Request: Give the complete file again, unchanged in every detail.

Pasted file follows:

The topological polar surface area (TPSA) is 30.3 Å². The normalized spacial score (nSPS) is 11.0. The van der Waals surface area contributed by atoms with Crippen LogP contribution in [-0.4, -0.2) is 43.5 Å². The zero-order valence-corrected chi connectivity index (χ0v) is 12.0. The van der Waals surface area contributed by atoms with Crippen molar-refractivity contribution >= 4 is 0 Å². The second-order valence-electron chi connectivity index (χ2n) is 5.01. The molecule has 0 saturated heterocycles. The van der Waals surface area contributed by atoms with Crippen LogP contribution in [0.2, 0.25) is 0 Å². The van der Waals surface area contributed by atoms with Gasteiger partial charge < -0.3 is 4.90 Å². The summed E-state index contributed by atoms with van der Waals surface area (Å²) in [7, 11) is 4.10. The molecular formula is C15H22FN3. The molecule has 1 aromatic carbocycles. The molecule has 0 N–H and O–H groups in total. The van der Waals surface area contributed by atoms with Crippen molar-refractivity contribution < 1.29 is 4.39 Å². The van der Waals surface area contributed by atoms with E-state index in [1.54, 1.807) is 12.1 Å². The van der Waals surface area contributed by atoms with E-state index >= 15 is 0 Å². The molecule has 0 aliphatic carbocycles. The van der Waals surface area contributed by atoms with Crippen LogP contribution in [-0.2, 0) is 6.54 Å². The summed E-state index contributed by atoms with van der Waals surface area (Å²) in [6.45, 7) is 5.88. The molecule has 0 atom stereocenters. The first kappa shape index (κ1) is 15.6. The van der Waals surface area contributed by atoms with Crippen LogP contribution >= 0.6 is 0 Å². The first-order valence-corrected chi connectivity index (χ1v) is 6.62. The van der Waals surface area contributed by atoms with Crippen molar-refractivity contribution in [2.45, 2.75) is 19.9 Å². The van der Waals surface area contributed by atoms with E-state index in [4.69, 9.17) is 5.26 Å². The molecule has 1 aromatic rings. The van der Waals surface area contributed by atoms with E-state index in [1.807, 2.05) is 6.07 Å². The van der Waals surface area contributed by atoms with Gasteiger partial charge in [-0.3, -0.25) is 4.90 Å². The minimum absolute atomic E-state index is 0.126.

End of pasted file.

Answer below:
The topological polar surface area (TPSA) is 30.3 Å². The normalized spacial score (nSPS) is 11.0. The van der Waals surface area contributed by atoms with Crippen LogP contribution in [-0.4, -0.2) is 43.5 Å². The zero-order valence-corrected chi connectivity index (χ0v) is 12.0. The van der Waals surface area contributed by atoms with Crippen molar-refractivity contribution >= 4 is 0 Å². The second-order valence-electron chi connectivity index (χ2n) is 5.01. The molecule has 0 saturated heterocycles. The van der Waals surface area contributed by atoms with Crippen LogP contribution in [0.2, 0.25) is 0 Å². The van der Waals surface area contributed by atoms with Gasteiger partial charge < -0.3 is 4.90 Å². The summed E-state index contributed by atoms with van der Waals surface area (Å²) in [7, 11) is 4.10. The molecular formula is C15H22FN3. The molecule has 1 aromatic carbocycles. The molecule has 0 N–H and O–H groups in total. The van der Waals surface area contributed by atoms with Crippen molar-refractivity contribution < 1.29 is 4.39 Å². The van der Waals surface area contributed by atoms with E-state index in [1.54, 1.807) is 12.1 Å². The van der Waals surface area contributed by atoms with E-state index >= 15 is 0 Å². The molecule has 0 aliphatic carbocycles. The van der Waals surface area contributed by atoms with Crippen LogP contribution in [-0.2, 0) is 6.54 Å². The summed E-state index contributed by atoms with van der Waals surface area (Å²) in [6.45, 7) is 5.88. The molecule has 0 atom stereocenters. The first kappa shape index (κ1) is 15.6. The van der Waals surface area contributed by atoms with Crippen LogP contribution >= 0.6 is 0 Å². The first-order valence-corrected chi connectivity index (χ1v) is 6.62. The van der Waals surface area contributed by atoms with Crippen molar-refractivity contribution in [2.45, 2.75) is 19.9 Å². The van der Waals surface area contributed by atoms with E-state index in [4.69, 9.17) is 5.26 Å². The molecule has 1 aromatic rings. The van der Waals surface area contributed by atoms with E-state index in [1.807, 2.05) is 6.07 Å². The van der Waals surface area contributed by atoms with Gasteiger partial charge in [-0.3, -0.25) is 4.90 Å². The minimum absolute atomic E-state index is 0.126.